Calicivirus, also known as Feline calicivirus (FCV), is highly contagious and one of the major causes of cat flu is an upper respiratory infection. It is transmitted in a variety of ways:

    • Direct contact through saliva, eye, or nasal secretions.
    • Food and water bowls and littler trays.
    • Contaminated bedding.

    Possible signs and symptoms to be on the lookout for, include but are not limited to:

    • Anorexia.
    • Lethargy.
    • Fever.
    • Enlarged lymph nodes.
    • Squinting.
    • Sneezing.
    • Nasal congestion.
    • Conjunctivitis – inflammation of the membranes on the eyelids.
    • Discharge from the nose or eyes – clear or yellow-green in color.
    • Ulcers on the tongue, hard palate, gums, lips, or nose.
    • Excessive drooling due to painful ulcers.
    • Some severe strains may cause painful lameness in one or more joints, often seen more frequently in kittens

    Herpesvirus Type I:

    Herpesvirus Type 1, also known as Feline herpesvirus (FHV, FHV-1), is yet another very contagious virus that is one of the major contributors to Cat Flu. It also causes rhinotracheitis, which simply is an inflammation of the nose and windpipe, and/or trachea. This virus is spread much like calicivirus:

    • Direct contact through saliva, eye, or nasal secretions.
    • Food and water bowls and littler trays.
    • Contaminated bedding and grooming equipment.
    • Transmission from mother to kittens in their first weeks of life.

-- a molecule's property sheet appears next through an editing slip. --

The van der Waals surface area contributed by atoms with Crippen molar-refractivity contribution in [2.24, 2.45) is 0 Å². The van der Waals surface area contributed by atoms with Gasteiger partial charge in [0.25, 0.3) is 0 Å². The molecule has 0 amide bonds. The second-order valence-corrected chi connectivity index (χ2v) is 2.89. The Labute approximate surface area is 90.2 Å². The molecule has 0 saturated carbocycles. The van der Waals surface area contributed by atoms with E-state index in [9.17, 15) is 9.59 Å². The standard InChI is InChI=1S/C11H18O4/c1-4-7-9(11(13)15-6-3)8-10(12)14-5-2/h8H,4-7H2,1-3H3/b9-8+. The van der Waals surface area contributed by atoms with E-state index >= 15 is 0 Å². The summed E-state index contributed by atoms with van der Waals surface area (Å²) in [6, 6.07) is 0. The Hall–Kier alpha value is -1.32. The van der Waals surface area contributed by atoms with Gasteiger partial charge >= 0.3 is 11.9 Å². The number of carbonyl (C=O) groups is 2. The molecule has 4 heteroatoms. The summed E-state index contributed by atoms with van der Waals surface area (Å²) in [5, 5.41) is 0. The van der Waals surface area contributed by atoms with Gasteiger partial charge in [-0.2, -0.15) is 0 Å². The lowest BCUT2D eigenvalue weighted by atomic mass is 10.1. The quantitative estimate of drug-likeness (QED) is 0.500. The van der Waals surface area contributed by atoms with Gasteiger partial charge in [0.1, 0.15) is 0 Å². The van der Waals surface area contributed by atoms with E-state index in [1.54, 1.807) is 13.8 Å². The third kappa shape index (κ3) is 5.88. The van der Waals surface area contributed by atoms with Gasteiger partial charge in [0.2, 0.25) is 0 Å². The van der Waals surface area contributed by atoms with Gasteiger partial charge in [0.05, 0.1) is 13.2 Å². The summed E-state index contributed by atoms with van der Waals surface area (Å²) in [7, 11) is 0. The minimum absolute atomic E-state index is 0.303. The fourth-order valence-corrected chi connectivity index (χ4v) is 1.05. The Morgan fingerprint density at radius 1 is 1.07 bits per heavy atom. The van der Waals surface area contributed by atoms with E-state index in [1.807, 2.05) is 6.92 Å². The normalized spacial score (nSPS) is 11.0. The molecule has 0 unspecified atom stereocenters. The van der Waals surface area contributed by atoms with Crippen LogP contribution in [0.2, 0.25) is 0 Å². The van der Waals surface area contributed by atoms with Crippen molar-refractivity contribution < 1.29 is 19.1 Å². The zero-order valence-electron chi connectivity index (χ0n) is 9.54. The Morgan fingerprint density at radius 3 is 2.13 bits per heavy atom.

• Inhalation of sneeze droplets.

    Some signs and symptoms include:

    • Coughing.
    • Sneezing.
    • Eye Discharge.
    • Pink eye.
    • Fever.
    • Loss of appetite.
    • Nasal Discharge.
    • Drooling.
    • Exhaustion.
    • Pain or irritation in the throat.
    • Keratitis – Inflammation in the front of the eyes caused by long-term feline herpes.
    • FHV-Associated Dermatitis – A rare infection that infects the skin, causing inflammation and ulcers around the mouth and nose and other areas on the front of the legs.
    • A cat with underlying health issues and stress will show more severe signs of the infection

    Please do not put your beloved pet at risk. At Westlands Veterinary Clinic, we are here to help you protect your cat from these diseases and get them vaccinated correctly and on time.

  • Our Recommended Kitten & Cat Vaccination Guide

    FACT: There is not just one standard vaccination schedule for every cat. Factors such as age, medical history, environment, travel habits, and lifestyle can all play a part which MUST be discussed so additional vaccines can be administered accordingly.


    Core vaccines are necessary that all cats should get, including, Cat Flu (this vaccine includes calicivirus, Bordetella, and rhinotracheitis) and Rabies


    Non-core vaccines are those that we'll talk with you about based on your cat's health, lifestyle, and exposure to feline diseases. These include Feline Leukemia, Feline Infectious Peritonitis, and Feline Immunodeficiency Virus.


    6-8 WEEKS: CAT FLU


    14-16 weeks: RABIES